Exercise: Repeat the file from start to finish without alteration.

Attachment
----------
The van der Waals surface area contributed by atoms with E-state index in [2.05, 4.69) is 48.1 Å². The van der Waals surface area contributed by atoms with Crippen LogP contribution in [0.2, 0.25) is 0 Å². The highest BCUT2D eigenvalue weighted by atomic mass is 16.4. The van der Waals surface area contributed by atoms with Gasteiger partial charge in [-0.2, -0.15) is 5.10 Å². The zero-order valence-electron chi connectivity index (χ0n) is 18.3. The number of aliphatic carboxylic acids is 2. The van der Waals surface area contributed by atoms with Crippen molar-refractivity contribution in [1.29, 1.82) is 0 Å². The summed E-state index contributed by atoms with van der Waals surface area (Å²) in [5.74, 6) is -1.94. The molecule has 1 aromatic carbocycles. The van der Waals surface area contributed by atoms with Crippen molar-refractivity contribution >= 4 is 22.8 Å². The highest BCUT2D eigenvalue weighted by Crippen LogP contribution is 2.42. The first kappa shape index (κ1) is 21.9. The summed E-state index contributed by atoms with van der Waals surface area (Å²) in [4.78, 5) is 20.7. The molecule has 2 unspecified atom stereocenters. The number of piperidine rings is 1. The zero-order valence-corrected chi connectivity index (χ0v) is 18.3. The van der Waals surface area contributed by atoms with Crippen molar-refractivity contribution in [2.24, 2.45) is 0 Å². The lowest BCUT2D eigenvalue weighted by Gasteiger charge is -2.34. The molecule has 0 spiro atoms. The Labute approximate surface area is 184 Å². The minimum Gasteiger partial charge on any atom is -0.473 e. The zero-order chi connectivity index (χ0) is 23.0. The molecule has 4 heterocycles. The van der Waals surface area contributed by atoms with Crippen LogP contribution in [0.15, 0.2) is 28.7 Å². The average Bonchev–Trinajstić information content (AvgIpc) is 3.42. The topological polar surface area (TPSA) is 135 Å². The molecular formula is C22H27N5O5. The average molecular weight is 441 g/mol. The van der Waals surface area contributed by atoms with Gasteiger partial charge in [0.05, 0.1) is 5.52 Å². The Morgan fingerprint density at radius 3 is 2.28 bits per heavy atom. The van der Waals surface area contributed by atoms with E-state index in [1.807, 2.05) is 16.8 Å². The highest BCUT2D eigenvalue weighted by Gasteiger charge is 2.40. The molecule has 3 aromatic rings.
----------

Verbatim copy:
The van der Waals surface area contributed by atoms with E-state index in [2.05, 4.69) is 48.1 Å². The van der Waals surface area contributed by atoms with Crippen LogP contribution in [0.2, 0.25) is 0 Å². The highest BCUT2D eigenvalue weighted by atomic mass is 16.4. The van der Waals surface area contributed by atoms with Gasteiger partial charge in [-0.2, -0.15) is 5.10 Å². The zero-order valence-electron chi connectivity index (χ0n) is 18.3. The number of aliphatic carboxylic acids is 2. The van der Waals surface area contributed by atoms with Crippen molar-refractivity contribution in [1.29, 1.82) is 0 Å². The summed E-state index contributed by atoms with van der Waals surface area (Å²) in [5.74, 6) is -1.94. The molecule has 1 aromatic carbocycles. The van der Waals surface area contributed by atoms with Crippen molar-refractivity contribution >= 4 is 22.8 Å². The highest BCUT2D eigenvalue weighted by Crippen LogP contribution is 2.42. The first kappa shape index (κ1) is 21.9. The summed E-state index contributed by atoms with van der Waals surface area (Å²) in [4.78, 5) is 20.7. The molecule has 2 unspecified atom stereocenters. The number of piperidine rings is 1. The zero-order valence-corrected chi connectivity index (χ0v) is 18.3. The van der Waals surface area contributed by atoms with Crippen molar-refractivity contribution in [2.24, 2.45) is 0 Å². The lowest BCUT2D eigenvalue weighted by Gasteiger charge is -2.34. The molecule has 0 spiro atoms. The Labute approximate surface area is 184 Å². The minimum Gasteiger partial charge on any atom is -0.473 e. The zero-order chi connectivity index (χ0) is 23.0. The molecule has 4 heterocycles. The van der Waals surface area contributed by atoms with Crippen LogP contribution in [0.15, 0.2) is 28.7 Å². The average Bonchev–Trinajstić information content (AvgIpc) is 3.42. The topological polar surface area (TPSA) is 135 Å². The molecular formula is C22H27N5O5. The average molecular weight is 441 g/mol. The van der Waals surface area contributed by atoms with Gasteiger partial charge in [0.05, 0.1) is 5.52 Å². The Morgan fingerprint density at radius 3 is 2.28 bits per heavy atom. The van der Waals surface area contributed by atoms with E-state index in [1.807, 2.05) is 16.8 Å². The highest BCUT2D eigenvalue weighted by Gasteiger charge is 2.40. The molecule has 3 aromatic rings.